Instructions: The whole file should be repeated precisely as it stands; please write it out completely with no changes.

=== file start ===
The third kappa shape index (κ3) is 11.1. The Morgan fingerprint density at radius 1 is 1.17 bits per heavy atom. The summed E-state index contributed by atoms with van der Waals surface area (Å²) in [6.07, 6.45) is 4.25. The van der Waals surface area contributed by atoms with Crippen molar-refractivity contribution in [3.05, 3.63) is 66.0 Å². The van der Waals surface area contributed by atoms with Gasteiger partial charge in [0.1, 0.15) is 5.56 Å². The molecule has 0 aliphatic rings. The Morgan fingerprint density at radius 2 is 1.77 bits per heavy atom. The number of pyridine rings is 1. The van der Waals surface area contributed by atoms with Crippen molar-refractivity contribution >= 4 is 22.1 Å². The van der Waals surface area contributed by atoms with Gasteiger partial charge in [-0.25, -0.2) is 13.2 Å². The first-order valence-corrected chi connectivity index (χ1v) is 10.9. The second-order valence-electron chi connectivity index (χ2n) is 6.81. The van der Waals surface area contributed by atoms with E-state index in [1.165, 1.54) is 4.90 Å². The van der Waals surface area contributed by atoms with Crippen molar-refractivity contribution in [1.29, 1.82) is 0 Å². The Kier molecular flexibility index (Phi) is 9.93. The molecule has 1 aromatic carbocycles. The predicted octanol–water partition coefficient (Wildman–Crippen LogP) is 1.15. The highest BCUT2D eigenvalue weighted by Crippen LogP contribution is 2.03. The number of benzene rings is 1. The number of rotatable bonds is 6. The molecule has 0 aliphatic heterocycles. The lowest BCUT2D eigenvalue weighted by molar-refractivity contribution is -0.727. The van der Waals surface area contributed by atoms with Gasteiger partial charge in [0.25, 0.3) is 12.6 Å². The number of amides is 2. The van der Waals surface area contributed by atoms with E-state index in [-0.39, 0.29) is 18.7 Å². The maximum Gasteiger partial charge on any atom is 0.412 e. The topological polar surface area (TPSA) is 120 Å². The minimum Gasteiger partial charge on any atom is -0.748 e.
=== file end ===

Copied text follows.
The third kappa shape index (κ3) is 11.1. The Morgan fingerprint density at radius 1 is 1.17 bits per heavy atom. The summed E-state index contributed by atoms with van der Waals surface area (Å²) in [6.07, 6.45) is 4.25. The van der Waals surface area contributed by atoms with Crippen molar-refractivity contribution in [3.05, 3.63) is 66.0 Å². The van der Waals surface area contributed by atoms with Gasteiger partial charge in [0.1, 0.15) is 5.56 Å². The molecule has 0 aliphatic rings. The Morgan fingerprint density at radius 2 is 1.77 bits per heavy atom. The number of pyridine rings is 1. The van der Waals surface area contributed by atoms with Crippen molar-refractivity contribution >= 4 is 22.1 Å². The van der Waals surface area contributed by atoms with Gasteiger partial charge in [-0.25, -0.2) is 13.2 Å². The first-order valence-corrected chi connectivity index (χ1v) is 10.9. The second-order valence-electron chi connectivity index (χ2n) is 6.81. The van der Waals surface area contributed by atoms with E-state index in [1.165, 1.54) is 4.90 Å². The van der Waals surface area contributed by atoms with Crippen molar-refractivity contribution in [1.29, 1.82) is 0 Å². The Kier molecular flexibility index (Phi) is 9.93. The molecule has 1 aromatic carbocycles. The predicted octanol–water partition coefficient (Wildman–Crippen LogP) is 1.15. The highest BCUT2D eigenvalue weighted by Crippen LogP contribution is 2.03. The number of benzene rings is 1. The number of rotatable bonds is 6. The molecule has 0 aliphatic heterocycles. The lowest BCUT2D eigenvalue weighted by molar-refractivity contribution is -0.727. The van der Waals surface area contributed by atoms with Gasteiger partial charge in [0.25, 0.3) is 12.6 Å². The number of amides is 2. The van der Waals surface area contributed by atoms with E-state index in [-0.39, 0.29) is 18.7 Å². The maximum Gasteiger partial charge on any atom is 0.412 e. The topological polar surface area (TPSA) is 120 Å². The minimum Gasteiger partial charge on any atom is -0.748 e.